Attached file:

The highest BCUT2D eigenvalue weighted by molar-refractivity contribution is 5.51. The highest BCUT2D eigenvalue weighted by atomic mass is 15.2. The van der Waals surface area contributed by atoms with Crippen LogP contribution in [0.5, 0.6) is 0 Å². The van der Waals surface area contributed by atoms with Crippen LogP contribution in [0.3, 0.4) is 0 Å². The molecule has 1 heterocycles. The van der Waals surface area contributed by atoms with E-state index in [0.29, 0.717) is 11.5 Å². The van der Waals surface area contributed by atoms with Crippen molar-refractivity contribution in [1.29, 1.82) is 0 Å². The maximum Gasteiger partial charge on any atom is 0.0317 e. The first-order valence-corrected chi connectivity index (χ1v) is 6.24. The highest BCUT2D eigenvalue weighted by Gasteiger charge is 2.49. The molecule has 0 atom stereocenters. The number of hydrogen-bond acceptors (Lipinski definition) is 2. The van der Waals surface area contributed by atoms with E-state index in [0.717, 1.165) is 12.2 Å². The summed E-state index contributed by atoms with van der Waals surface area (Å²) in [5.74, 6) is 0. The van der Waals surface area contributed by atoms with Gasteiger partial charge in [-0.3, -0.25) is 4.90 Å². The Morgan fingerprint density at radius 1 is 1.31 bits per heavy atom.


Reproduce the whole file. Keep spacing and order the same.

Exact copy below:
The highest BCUT2D eigenvalue weighted by molar-refractivity contribution is 5.51. The highest BCUT2D eigenvalue weighted by atomic mass is 15.2. The van der Waals surface area contributed by atoms with Crippen LogP contribution in [0.5, 0.6) is 0 Å². The van der Waals surface area contributed by atoms with Crippen LogP contribution in [0.3, 0.4) is 0 Å². The molecule has 1 heterocycles. The van der Waals surface area contributed by atoms with E-state index in [0.29, 0.717) is 11.5 Å². The van der Waals surface area contributed by atoms with Crippen molar-refractivity contribution in [1.29, 1.82) is 0 Å². The maximum Gasteiger partial charge on any atom is 0.0317 e. The first-order valence-corrected chi connectivity index (χ1v) is 6.24. The highest BCUT2D eigenvalue weighted by Gasteiger charge is 2.49. The molecule has 0 atom stereocenters. The number of hydrogen-bond acceptors (Lipinski definition) is 2. The van der Waals surface area contributed by atoms with E-state index in [0.717, 1.165) is 12.2 Å². The summed E-state index contributed by atoms with van der Waals surface area (Å²) in [5.74, 6) is 0. The van der Waals surface area contributed by atoms with Gasteiger partial charge in [-0.3, -0.25) is 4.90 Å². The Morgan fingerprint density at radius 1 is 1.31 bits per heavy atom.